The builders are taking notice of an important demographic trend. At least those builders on the cutting edge of home design. Gone are big living rooms and fancy dining rooms. Instead, the homes have two master bedroom suites and large kitchens that double as family rooms. These are intended for multi-generational living. We encourage these kind of arrangements, just remember to be clear about your needs so you can share housing smarter and better.
In a study done by the Pulte Group and quoted in USA Today, one-third of householders expect to share their homes with family members, perhaps a parent (or two), adult children, or other adult family member. According to the Pew Charitable Trust, 22 percent of adult children ages 24-35 are currently living with their parents. That’s almost one in four multi-generational homes.
Traditional Family Living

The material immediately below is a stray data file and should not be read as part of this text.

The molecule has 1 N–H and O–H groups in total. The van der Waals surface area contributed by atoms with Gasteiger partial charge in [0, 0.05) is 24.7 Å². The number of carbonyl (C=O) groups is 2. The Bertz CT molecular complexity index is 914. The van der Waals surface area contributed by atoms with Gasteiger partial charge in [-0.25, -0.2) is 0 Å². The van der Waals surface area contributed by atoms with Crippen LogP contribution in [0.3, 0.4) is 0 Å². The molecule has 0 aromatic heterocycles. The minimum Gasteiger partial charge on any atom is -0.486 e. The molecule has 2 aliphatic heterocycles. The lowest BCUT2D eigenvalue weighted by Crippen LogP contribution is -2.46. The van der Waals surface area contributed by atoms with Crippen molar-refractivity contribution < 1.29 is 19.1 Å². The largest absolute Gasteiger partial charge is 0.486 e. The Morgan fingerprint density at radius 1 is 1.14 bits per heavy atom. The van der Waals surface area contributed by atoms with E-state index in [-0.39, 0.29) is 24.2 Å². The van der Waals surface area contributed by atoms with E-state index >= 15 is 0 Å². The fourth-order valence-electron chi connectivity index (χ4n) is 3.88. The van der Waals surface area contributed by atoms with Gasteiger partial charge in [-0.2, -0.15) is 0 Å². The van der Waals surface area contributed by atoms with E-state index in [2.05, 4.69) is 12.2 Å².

Of course living as an adult with other adult members of one’s family is a return to what had been traditional in human society from the beginning of time. The ability to live separately is a relatively modern phenomenon, since the 1950’s, made possible when housing was cheap enough and wages high enough that an individual could support a home – whether alone or for a family. Times are changing.
I’m most curious to know whether those who are living with family members are actually more content with life than those who live alone. It seems to me quite likely. There is something about being human that we need to be connected to others – what better way than to live with family? Don’t you think so? Of course there are some families where living together would not be a happy experience. The thing is knowing the difference.
How would it be for you to live with your family? Or do you already? Tell us how it is.
Check out this other articles about living together with family: When An Adult Child Needs a Home